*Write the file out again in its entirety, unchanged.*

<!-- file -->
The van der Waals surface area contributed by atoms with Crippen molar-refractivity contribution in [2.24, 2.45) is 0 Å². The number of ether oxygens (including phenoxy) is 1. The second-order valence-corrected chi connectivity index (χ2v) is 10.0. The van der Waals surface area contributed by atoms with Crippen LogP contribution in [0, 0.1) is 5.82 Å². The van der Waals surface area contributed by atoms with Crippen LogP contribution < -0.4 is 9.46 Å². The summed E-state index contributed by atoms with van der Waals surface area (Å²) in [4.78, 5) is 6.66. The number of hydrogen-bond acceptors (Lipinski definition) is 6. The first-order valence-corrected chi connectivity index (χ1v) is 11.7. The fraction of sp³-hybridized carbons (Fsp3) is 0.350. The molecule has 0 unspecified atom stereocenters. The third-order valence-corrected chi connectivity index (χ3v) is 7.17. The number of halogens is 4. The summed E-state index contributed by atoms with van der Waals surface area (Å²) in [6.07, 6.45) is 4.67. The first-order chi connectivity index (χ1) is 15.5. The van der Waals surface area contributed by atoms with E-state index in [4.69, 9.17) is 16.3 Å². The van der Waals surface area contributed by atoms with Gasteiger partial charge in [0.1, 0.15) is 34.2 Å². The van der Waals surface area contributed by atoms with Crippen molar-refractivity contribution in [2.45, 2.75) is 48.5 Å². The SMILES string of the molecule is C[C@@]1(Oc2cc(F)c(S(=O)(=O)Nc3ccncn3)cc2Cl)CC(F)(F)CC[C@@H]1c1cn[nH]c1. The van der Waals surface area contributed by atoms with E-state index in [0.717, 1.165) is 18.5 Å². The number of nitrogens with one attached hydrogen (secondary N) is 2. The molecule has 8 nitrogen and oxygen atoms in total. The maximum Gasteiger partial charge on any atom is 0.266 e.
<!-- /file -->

The van der Waals surface area contributed by atoms with Crippen molar-refractivity contribution in [2.24, 2.45) is 0 Å². The number of ether oxygens (including phenoxy) is 1. The second-order valence-corrected chi connectivity index (χ2v) is 10.0. The van der Waals surface area contributed by atoms with Crippen LogP contribution in [0, 0.1) is 5.82 Å². The van der Waals surface area contributed by atoms with Crippen LogP contribution < -0.4 is 9.46 Å². The summed E-state index contributed by atoms with van der Waals surface area (Å²) in [4.78, 5) is 6.66. The number of hydrogen-bond acceptors (Lipinski definition) is 6. The first-order valence-corrected chi connectivity index (χ1v) is 11.7. The fraction of sp³-hybridized carbons (Fsp3) is 0.350. The molecule has 0 unspecified atom stereocenters. The third-order valence-corrected chi connectivity index (χ3v) is 7.17. The number of halogens is 4. The summed E-state index contributed by atoms with van der Waals surface area (Å²) in [6.07, 6.45) is 4.67. The first-order chi connectivity index (χ1) is 15.5. The van der Waals surface area contributed by atoms with E-state index in [4.69, 9.17) is 16.3 Å². The van der Waals surface area contributed by atoms with Gasteiger partial charge in [0.1, 0.15) is 34.2 Å². The van der Waals surface area contributed by atoms with Crippen molar-refractivity contribution in [2.45, 2.75) is 48.5 Å². The SMILES string of the molecule is C[C@@]1(Oc2cc(F)c(S(=O)(=O)Nc3ccncn3)cc2Cl)CC(F)(F)CC[C@@H]1c1cn[nH]c1. The van der Waals surface area contributed by atoms with E-state index in [0.717, 1.165) is 18.5 Å². The number of nitrogens with one attached hydrogen (secondary N) is 2. The molecule has 8 nitrogen and oxygen atoms in total. The maximum Gasteiger partial charge on any atom is 0.266 e.